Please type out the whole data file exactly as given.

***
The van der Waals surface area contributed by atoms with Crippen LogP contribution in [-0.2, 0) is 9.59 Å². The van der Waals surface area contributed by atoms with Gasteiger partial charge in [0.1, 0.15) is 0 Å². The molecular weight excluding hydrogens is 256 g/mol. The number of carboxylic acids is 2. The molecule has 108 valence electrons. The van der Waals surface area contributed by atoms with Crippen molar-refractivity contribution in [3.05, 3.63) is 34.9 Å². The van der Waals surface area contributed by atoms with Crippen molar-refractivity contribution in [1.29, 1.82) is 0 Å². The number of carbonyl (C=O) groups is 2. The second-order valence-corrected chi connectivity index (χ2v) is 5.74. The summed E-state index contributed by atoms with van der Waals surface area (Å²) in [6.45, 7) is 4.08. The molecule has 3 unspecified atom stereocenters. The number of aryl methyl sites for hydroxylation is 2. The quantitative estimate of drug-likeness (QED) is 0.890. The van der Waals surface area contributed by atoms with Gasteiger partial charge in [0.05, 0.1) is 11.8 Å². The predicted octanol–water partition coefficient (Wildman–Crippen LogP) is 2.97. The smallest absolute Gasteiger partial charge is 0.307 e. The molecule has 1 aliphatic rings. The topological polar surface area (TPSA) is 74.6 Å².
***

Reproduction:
The van der Waals surface area contributed by atoms with Crippen LogP contribution in [-0.2, 0) is 9.59 Å². The van der Waals surface area contributed by atoms with Gasteiger partial charge in [0.1, 0.15) is 0 Å². The molecular weight excluding hydrogens is 256 g/mol. The number of carboxylic acids is 2. The molecule has 108 valence electrons. The van der Waals surface area contributed by atoms with Crippen molar-refractivity contribution in [3.05, 3.63) is 34.9 Å². The van der Waals surface area contributed by atoms with Crippen molar-refractivity contribution in [1.29, 1.82) is 0 Å². The number of carbonyl (C=O) groups is 2. The second-order valence-corrected chi connectivity index (χ2v) is 5.74. The summed E-state index contributed by atoms with van der Waals surface area (Å²) in [6.45, 7) is 4.08. The molecule has 3 unspecified atom stereocenters. The number of aryl methyl sites for hydroxylation is 2. The quantitative estimate of drug-likeness (QED) is 0.890. The van der Waals surface area contributed by atoms with Gasteiger partial charge in [0.05, 0.1) is 11.8 Å². The predicted octanol–water partition coefficient (Wildman–Crippen LogP) is 2.97. The smallest absolute Gasteiger partial charge is 0.307 e. The molecule has 1 aliphatic rings. The topological polar surface area (TPSA) is 74.6 Å².